Chinese leader Xi Jinping’s New Year Address for 2023 offered a largely upbeat message for a nation that continues to be beset by a once in a century pandemic. Yet one line in particular caught the attention of China watchers: “It is only natural for different people to have different concerns or hold different views on the same issue.”
The statement was seen by some as a response to widespread protests in late November targeting China’s harsh “dynamic zero” COVID policy – which was abandoned not long after protests peaked. Could this be a signal that 2023 will see the Chinese Communist Party (CCP) adopt a more tolerant or responsive approach to domestic criticism directed at its leaders more generally – in contrast to the clampdown on dissent that has been one of the hallmarks of Xi’s rule?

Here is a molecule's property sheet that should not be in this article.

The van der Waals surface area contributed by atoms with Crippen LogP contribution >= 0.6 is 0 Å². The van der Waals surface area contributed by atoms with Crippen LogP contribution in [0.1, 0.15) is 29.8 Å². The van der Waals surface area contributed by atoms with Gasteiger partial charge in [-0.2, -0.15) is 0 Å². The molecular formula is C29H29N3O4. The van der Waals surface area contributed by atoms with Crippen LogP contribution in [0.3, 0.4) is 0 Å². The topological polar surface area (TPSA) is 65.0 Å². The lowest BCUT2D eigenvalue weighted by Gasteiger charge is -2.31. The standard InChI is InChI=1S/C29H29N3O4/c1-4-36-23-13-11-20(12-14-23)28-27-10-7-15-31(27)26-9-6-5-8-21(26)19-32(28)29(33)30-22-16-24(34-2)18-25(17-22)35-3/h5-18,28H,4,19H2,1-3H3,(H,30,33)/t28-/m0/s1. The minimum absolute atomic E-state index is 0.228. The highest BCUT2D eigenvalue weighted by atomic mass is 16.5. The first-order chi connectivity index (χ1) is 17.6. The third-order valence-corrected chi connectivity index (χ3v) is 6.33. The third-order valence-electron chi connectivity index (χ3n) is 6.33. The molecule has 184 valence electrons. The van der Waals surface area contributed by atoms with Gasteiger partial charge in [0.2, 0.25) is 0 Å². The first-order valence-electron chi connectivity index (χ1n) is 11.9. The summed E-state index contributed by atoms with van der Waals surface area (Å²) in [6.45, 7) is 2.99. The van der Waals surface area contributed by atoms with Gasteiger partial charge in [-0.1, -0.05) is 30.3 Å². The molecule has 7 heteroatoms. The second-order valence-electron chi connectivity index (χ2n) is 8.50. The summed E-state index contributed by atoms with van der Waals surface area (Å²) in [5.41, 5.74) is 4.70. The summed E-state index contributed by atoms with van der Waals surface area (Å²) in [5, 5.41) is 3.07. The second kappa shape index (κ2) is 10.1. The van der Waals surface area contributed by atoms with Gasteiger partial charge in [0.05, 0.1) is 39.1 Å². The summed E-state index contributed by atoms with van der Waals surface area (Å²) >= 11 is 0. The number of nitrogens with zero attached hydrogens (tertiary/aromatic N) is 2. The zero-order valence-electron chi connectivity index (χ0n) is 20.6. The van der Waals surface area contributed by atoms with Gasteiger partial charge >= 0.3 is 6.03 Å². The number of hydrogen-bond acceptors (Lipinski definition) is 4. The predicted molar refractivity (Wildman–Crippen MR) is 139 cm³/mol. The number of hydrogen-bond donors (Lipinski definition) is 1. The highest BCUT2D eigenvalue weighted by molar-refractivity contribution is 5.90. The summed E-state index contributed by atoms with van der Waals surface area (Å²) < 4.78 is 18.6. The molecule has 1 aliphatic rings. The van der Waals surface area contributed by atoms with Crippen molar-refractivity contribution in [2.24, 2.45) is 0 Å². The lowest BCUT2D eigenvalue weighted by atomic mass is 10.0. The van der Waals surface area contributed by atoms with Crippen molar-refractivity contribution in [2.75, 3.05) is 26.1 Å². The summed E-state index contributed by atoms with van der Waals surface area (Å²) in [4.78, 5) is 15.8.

In reality, “mass incidents” in China – both the official blanket term for many forms of social unrest and a euphemism for protests – have been prolific throughout much of the 21st century. To varying degrees these incidents have been tolerated and even responded to. Yet there is an important distinction between many earlier “mass incidents” and the recent COVID-19 protests: The former often took aim at local officials and government organs, whereas the latter directly targeted the central government.
That difference may have been due to the party leadership’s much publicized role in directing the pandemic response. Going forward, perceptions of the centralization of political power under Xi’s tenure means that this could also be a harbinger of where anger might be directed in any future protests. In theory, this could inspire a more consultative form of government, as Xi’s speech could be read to imply, but the party’s traditional hard line on criticisms against its “core leadership” could also mean that such a trend might ultimately result in less tolerance toward dissent.